The chef here does not introduce himself by name, but he is a wizard. I have prepared this dish twice and love it. My friend Mona, who is a health nut, thinks I am crazy for liking a dish whose primary ingredients are both members of the deadly nightshade family. Happily, I have not yet succumbed to any sort of nightshade poisoning.

There are other sources, which I may introduce at some later date, such as Chef Odon Hankusz from Budapest. Unfortunately, his instructions are all in Hungarian, but his Gulyás Leves is a dish for the gods!

27. Magyar Majális és Tavaszi Fesztival

Don’t Worry If You Can’t Read This

Every year on the first Sunday in May, the Grace Hungarian Reformed Church in Reseda has a festival with authentic Magyar cuisine and Mothers’ Day entertainment. Unlike previous years, I couldn’t find any mention of the festival on the Church’s website. Martine made the perfectly logical suggestion for me to call the Church, except she made it to the wrong person. I have something of a telephone phobia, especially when I’m calling people I do not personally know. So Martine went and made the phone call herself. And yes, the festival was taking place at the usual time and place.

My rudimentary knowledge of my native language prevents me from being able to translate the above information sheet in its entirety, but I got the gist of it. The festival is a combination Spring, May Day, and Mothers’ Day event. For an admission fee of five dollars, one could have some of the best homemade Hungarian food in Southern California. For lunch, I went for the Gulyás Leves, usually referred to in English as Hungarian Goulash. What most Americans don’t know is that it is a hearty beef and vegetable soup served with chile peppers. After the kiddie Mothers’ Day entertainment, which was exceedingly cute, we ordered two stuffed cabbage dinners to go, which furnished our supper once we got home.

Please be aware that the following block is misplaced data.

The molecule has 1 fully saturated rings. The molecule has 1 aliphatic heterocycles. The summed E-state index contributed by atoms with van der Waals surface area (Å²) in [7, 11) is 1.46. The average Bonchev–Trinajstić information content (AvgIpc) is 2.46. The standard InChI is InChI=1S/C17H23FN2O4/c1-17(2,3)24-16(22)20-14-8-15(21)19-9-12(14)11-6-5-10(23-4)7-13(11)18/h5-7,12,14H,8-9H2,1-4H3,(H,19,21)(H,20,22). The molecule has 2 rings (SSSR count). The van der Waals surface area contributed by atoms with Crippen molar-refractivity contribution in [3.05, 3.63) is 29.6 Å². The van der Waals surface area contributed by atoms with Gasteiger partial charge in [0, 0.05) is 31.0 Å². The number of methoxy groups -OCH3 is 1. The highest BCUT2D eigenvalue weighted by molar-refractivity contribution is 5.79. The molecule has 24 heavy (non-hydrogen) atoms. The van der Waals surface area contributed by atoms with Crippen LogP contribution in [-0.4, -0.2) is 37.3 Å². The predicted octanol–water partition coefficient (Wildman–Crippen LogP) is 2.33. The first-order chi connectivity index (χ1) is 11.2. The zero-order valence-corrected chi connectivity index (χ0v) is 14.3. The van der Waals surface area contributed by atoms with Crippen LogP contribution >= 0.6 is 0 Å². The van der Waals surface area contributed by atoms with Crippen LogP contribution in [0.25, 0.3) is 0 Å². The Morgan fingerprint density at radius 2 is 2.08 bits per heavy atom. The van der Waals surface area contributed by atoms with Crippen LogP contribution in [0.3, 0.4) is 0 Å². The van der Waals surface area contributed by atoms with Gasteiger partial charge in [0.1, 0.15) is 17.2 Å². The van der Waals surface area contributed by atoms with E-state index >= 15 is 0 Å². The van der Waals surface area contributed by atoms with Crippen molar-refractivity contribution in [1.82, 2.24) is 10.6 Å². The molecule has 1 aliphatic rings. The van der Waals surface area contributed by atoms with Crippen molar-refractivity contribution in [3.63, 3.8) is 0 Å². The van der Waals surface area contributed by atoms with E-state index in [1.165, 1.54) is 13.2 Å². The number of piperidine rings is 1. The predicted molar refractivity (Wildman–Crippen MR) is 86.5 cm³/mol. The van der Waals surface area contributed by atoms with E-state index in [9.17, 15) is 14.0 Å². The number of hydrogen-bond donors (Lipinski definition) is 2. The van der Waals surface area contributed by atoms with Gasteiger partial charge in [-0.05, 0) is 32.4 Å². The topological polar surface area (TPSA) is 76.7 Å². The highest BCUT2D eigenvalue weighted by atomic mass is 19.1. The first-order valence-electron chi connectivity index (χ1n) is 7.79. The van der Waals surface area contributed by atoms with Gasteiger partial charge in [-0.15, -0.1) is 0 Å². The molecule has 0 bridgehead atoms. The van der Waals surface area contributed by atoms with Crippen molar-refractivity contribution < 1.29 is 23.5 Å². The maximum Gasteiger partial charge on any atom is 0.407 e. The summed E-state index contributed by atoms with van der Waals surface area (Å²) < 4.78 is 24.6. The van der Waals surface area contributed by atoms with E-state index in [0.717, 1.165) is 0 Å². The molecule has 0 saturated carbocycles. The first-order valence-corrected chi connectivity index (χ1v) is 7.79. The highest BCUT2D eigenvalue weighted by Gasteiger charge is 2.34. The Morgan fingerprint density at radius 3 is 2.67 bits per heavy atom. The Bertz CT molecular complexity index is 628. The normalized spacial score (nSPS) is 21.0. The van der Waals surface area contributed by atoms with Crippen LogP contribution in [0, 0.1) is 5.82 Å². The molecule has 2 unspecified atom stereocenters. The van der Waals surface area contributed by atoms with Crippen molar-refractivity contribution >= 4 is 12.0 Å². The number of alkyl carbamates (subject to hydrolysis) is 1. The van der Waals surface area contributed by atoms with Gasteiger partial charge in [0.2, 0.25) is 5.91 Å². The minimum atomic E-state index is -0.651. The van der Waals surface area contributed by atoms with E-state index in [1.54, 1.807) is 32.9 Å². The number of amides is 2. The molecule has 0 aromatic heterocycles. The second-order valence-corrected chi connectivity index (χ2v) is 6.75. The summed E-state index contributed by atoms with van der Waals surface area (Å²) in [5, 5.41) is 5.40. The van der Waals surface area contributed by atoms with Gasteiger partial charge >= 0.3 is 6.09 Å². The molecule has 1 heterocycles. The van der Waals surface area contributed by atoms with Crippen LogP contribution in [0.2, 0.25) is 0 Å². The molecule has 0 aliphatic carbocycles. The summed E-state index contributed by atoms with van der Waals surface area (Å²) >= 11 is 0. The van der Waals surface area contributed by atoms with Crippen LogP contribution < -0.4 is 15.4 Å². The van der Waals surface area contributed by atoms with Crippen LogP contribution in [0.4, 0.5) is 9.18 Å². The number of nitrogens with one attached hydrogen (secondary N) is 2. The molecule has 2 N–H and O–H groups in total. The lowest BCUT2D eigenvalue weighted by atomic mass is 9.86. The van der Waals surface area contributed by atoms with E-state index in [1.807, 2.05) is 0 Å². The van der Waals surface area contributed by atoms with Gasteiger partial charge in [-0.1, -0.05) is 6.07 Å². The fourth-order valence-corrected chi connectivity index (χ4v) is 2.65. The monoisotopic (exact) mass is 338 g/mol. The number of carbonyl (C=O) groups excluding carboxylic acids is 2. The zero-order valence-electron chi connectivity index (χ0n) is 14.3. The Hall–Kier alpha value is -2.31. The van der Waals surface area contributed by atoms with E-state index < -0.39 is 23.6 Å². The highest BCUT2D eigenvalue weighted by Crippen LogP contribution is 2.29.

The highlight of Hungarian cuisine for Martine—and, in fact, for most Hungarians—is the pastry, particularly a kind of cheesecake referred to as crémes, pronounced KRAY-mesh. I get the impression that Hungarians in a pastry shop are even more dangerous than bulls in a china shop, and that they are not above packing away 25,000 calories or more.

This is aided and abetted by the Hungarian love of a fried dough concoction called lángos (pronounced LAHN-goash), richly slathered with sour cream, cheese, or garlic. It’s very like Indian fry bread, except with a different selection of toppings.